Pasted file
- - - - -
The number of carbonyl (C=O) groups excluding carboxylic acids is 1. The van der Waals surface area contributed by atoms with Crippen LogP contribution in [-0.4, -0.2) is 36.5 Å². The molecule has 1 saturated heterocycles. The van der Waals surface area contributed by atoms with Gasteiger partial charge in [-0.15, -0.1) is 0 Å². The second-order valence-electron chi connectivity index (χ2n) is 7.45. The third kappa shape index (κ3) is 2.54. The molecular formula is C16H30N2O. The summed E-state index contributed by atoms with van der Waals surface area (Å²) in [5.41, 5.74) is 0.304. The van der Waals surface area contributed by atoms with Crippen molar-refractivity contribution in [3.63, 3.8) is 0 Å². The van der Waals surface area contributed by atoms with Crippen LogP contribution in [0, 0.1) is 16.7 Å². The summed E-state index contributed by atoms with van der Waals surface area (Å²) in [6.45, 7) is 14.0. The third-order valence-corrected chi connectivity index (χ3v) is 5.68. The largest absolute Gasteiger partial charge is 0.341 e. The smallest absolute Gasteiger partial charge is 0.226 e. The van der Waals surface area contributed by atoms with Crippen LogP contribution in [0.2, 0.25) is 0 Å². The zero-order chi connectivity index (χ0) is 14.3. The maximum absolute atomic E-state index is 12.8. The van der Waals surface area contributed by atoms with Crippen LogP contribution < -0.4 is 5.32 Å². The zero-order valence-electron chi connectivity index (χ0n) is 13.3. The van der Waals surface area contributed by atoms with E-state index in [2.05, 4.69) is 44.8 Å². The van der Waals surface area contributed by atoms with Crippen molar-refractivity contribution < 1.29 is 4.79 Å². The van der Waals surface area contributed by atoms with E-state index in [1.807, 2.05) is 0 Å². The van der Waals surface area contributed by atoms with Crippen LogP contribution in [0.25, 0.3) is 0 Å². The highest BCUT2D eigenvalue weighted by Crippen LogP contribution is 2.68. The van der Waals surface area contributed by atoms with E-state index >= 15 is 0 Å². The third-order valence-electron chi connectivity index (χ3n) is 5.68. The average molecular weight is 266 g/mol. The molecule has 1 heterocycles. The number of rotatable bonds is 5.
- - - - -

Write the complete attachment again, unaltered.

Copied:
The number of carbonyl (C=O) groups excluding carboxylic acids is 1. The van der Waals surface area contributed by atoms with Crippen LogP contribution in [-0.4, -0.2) is 36.5 Å². The molecule has 1 saturated heterocycles. The van der Waals surface area contributed by atoms with Gasteiger partial charge in [-0.15, -0.1) is 0 Å². The second-order valence-electron chi connectivity index (χ2n) is 7.45. The third kappa shape index (κ3) is 2.54. The molecular formula is C16H30N2O. The summed E-state index contributed by atoms with van der Waals surface area (Å²) in [5.41, 5.74) is 0.304. The van der Waals surface area contributed by atoms with Crippen molar-refractivity contribution in [3.63, 3.8) is 0 Å². The van der Waals surface area contributed by atoms with Crippen LogP contribution in [0, 0.1) is 16.7 Å². The summed E-state index contributed by atoms with van der Waals surface area (Å²) in [6.45, 7) is 14.0. The third-order valence-corrected chi connectivity index (χ3v) is 5.68. The largest absolute Gasteiger partial charge is 0.341 e. The smallest absolute Gasteiger partial charge is 0.226 e. The van der Waals surface area contributed by atoms with Crippen LogP contribution in [0.2, 0.25) is 0 Å². The zero-order chi connectivity index (χ0) is 14.3. The maximum absolute atomic E-state index is 12.8. The van der Waals surface area contributed by atoms with Crippen LogP contribution < -0.4 is 5.32 Å². The zero-order valence-electron chi connectivity index (χ0n) is 13.3. The van der Waals surface area contributed by atoms with E-state index in [2.05, 4.69) is 44.8 Å². The van der Waals surface area contributed by atoms with Crippen molar-refractivity contribution < 1.29 is 4.79 Å². The van der Waals surface area contributed by atoms with E-state index in [1.807, 2.05) is 0 Å². The van der Waals surface area contributed by atoms with Crippen LogP contribution in [0.25, 0.3) is 0 Å². The highest BCUT2D eigenvalue weighted by Crippen LogP contribution is 2.68. The van der Waals surface area contributed by atoms with E-state index >= 15 is 0 Å². The third-order valence-electron chi connectivity index (χ3n) is 5.68. The average molecular weight is 266 g/mol. The molecule has 1 heterocycles. The number of rotatable bonds is 5.